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Love Comes Softly - the Love Comes Softly saga 3 (full movie)
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Full movie, 2003. A young woman on her way to a new life in the 1800's suddenly finds herself a widow. Now she must live with a recently widowed young man and his daughter. Can any of them find love again?

Users rating in IMDB is the maximum, 10/10. Here is a user's review (to read more reviews visit the IMDB review page here)

I just have to say that there are so few uplifting and and spiritual movies out there and i am so delighted to have found "Love comes Softly". This movie really made me feel so good after i watched it. it was so pleasant to watch a movie with no swearing,sex or violence and one that contained a Christian theme throughout. Being a Christian myself this story completely drew me inside and i have watched it like four times in the week since i have bought it. the actors were wonderful and very believable to watch on screen. Dale Midkiff is such a great actor all you have to do is look in his eyes when he doing a scene, whether it be loving Christian father and husband, or psychotic killer, or Elvis. he is totally believable as any character. he is not bad on the eyes either. i enjoyed the relationship between the two adult characters Clark and Marty, how their relationship blossoms throughout the movie,how their love really does come softly. this movie is definitely worth seeing and i absolutely recommend it.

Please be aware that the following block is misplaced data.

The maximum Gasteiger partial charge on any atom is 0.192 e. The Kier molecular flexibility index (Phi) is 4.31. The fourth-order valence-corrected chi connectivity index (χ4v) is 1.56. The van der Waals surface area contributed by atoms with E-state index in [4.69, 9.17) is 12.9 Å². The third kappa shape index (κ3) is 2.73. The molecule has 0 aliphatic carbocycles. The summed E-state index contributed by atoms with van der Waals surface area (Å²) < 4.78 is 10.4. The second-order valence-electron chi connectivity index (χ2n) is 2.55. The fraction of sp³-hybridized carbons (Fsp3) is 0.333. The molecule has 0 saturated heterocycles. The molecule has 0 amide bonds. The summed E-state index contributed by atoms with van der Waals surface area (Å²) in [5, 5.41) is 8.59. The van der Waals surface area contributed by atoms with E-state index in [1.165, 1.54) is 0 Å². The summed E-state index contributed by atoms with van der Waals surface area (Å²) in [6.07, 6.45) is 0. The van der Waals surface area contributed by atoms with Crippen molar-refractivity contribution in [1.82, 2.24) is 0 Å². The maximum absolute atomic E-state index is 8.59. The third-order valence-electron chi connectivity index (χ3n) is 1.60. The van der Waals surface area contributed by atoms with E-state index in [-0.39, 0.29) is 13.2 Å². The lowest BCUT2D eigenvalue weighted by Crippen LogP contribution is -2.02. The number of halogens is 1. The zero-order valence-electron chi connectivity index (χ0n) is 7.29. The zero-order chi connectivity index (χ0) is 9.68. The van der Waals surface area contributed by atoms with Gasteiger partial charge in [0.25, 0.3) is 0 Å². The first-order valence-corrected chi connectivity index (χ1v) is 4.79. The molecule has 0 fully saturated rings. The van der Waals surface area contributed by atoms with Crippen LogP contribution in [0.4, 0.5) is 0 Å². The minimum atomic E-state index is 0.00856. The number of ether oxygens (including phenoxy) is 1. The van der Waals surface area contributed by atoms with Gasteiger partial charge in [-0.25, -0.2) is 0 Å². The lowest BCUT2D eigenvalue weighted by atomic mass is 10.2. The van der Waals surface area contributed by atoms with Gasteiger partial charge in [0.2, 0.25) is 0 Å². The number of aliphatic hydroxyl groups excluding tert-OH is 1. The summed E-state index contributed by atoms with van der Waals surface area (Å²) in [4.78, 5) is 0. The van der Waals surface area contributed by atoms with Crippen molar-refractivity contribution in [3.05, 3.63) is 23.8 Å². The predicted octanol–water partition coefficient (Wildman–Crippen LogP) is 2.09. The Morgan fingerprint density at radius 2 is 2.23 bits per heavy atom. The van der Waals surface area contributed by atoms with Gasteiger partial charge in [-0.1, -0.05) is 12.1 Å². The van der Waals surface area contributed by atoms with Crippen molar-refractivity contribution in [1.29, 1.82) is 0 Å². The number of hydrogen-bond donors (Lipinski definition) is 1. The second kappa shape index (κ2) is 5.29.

You can active the YouTube autogenerated subtitles if you prefer, but those subtitles are autogenerated and you can expects many errors, though it should be good enough to understand. This here is the correct transcription of the movie, no mistakes:


Woman Narrating: It's been almost a year since I left my home in the East and traveled west with the man I loved. I was positive about my future, full of hopes and dreams. Our eyes were always on the end of the trail, as if life as I envisioned it would be just that. In fact, if someone had told me that I would find myself here today, I would have called them crazy. I was sure of myself and where I was headed, stubborn and full of pride. I was in control. Or so I thought.